Take the terms
- New York City
and I bet you’re subconsciously (or perhaps consciously if you’re sociologically savvy) associating them together. That very association is one of the internal struggles I face when perpetuating the creation of this blog – who is it for? Who’s reading it? Who’s really getting something out of it? And then there’s the other problem – I don’t want these words to be associated with each other because I want the definition of Judaism to expand to the masses who identify as Jewish and these labels just don’t allow for that. Also, how can I speak for those these words do not account for when these words account for me?
My brain started whirring with these terms as I researched one of my fave feminist books, Girldrive. As soon as I finish this post, I’m heading over to Bluestockings to listen to some serious feminist voices like those of Jennifer Baumgardner, Nona Willis Aronowitz, and Susan Bee. These women have so much in common and one of these traits is that they are all Jewish.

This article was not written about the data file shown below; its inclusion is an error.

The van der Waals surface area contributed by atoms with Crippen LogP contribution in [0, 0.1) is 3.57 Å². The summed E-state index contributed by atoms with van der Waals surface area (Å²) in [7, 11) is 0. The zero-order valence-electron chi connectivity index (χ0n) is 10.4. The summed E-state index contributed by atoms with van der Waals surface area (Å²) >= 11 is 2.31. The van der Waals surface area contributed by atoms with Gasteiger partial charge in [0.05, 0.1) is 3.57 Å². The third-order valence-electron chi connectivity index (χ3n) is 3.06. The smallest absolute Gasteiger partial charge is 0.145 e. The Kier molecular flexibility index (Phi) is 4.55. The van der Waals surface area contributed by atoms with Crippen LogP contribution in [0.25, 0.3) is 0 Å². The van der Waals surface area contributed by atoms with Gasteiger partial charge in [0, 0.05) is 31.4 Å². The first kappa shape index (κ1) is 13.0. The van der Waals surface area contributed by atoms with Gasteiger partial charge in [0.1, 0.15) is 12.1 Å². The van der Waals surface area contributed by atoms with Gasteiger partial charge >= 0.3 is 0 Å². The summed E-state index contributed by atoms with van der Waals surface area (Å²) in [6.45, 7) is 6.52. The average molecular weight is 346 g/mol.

When asked if she and co-author Emma Bee Bernstein gave any thought to their privilege when writing Girldrive, Aronowitz wrote, “We realized that we were two white, Jewish, college-educated New Yorkers, but we also knew that we were lucky enough to have the intellectual and cultural capital to propel a movement we believe in.“
I am still struggling to discover why exactly Judaism and privilege are so closely connected in American society, but I can totally get behind the work Emma and Nona have done with Girldrive and with using their learned privilege for good. This blog is a work of the intellectual and cultural capital I have experienced and I wish to propel this movement I believe in…for everyone who wants to embrace it.